I couldn’t argue. So, you do the same too.
Strictly “in bianco”, spaghetti of the holidays: very simple, garlic, oil, clams and lots of parsley. And pasta al dente, please, no strange things, simple spaghetti (or at best, linguine) is served and everyone will be happy.
Another great classic is virz’e rise, riso con la verza, a typical dish of poor Campania cuisine, a sort of hot and creamy soup rather than a risotto, a panacea on winter days. The history of this combination is old: before the advent of pasta, the Neapolitans were called mangiafoglia (leaf eaters), due to their diet based on vegetables and leafy greens, torze e torzarelle, as they are defined in the dialect. Then, when rice was introduced by the Aragonese between 1400 and 1500, the poor population, instead of preparing the sartù (rice casserole, very rich, with minced meat) for lack of funds, replaced the meat with the humblest vegetables and thus was born riso con la verza.
Outsider on the list is chicken broth, or as it is called in Naples, ‘a gallina a bror. This isn’t an actual dish, but it’s absolutely essential because it’s the basis for another very important recipe, typical of holidays, her majesty la minestra maritata, ‘a menesta’ mmaretata.
Defined by many as the one and only protagonist of the Christmas table, la minestra maritata would even descend from the Greeks and Romans or, more recently, from the Spanish domination. Why this name? “Maretata” in Neapolitan translates as “married”, therefore, in a soup of meat and vegetables, it’s clear how the two main elements happily come together in marriage. It’s traditionally prepared with leafy vegetables, such as catalonia, cabbage, escarole, spinach (the torze e torzarelle we were talking about before) and pork of various cuts, plenty of cheese and a long and patient cooking helped by the chicken broth.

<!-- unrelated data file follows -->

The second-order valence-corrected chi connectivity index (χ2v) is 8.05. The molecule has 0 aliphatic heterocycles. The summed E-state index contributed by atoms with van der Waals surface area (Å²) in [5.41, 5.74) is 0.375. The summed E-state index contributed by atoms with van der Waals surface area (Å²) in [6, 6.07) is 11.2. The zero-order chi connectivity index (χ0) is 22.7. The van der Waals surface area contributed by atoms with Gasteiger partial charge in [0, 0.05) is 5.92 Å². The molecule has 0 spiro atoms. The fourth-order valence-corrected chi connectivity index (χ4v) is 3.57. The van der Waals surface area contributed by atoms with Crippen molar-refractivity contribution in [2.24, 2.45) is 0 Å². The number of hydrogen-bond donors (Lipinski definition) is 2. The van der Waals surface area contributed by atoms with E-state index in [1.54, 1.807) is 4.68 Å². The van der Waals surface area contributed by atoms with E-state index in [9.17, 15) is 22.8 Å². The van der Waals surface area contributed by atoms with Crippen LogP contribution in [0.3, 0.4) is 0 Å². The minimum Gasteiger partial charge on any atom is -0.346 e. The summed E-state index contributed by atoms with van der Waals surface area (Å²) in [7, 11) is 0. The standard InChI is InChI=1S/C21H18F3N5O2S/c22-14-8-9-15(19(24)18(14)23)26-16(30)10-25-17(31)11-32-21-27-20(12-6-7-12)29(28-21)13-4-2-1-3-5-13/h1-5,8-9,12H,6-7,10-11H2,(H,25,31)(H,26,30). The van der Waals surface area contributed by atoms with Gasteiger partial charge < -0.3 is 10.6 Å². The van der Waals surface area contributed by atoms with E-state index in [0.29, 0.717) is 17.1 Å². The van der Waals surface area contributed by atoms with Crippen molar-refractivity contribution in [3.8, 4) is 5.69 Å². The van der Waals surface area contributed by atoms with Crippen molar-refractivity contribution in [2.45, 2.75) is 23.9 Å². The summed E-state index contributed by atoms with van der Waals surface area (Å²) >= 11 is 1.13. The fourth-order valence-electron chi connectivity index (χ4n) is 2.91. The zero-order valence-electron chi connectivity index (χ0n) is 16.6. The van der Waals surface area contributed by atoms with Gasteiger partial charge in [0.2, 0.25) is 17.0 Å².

There is a lesser known and lighter version, called the la minestra zitella, the less greasy sister; if the “married” has vegetables and meat, the zitella (spinster) is satisfied with vegetables and broth only.
Obviously, I’m not here to mention ragù, lasagna, pasta la forno, cannelloni and tricchebballache because, come on… those don’t even need to be said!
Similar but of different use (because it’s not a first course, but a passe-partout) is the famous insalata di rinforzo, usually consumed in the days following Christmas as a recovery dish or in the preceding ones as an accompaniment: based on cauliflower, pappacelle, pickles, anchovies, olives, it changes from table to table, from recipe to recipe. As with the soup, each family has its own version and is called “di rinforzo” (reinforcement salad) because it accompanies the main courses, “reinforcing” the abundance on the table. Some put only vegetables in it, others add cod, making the salad a second course.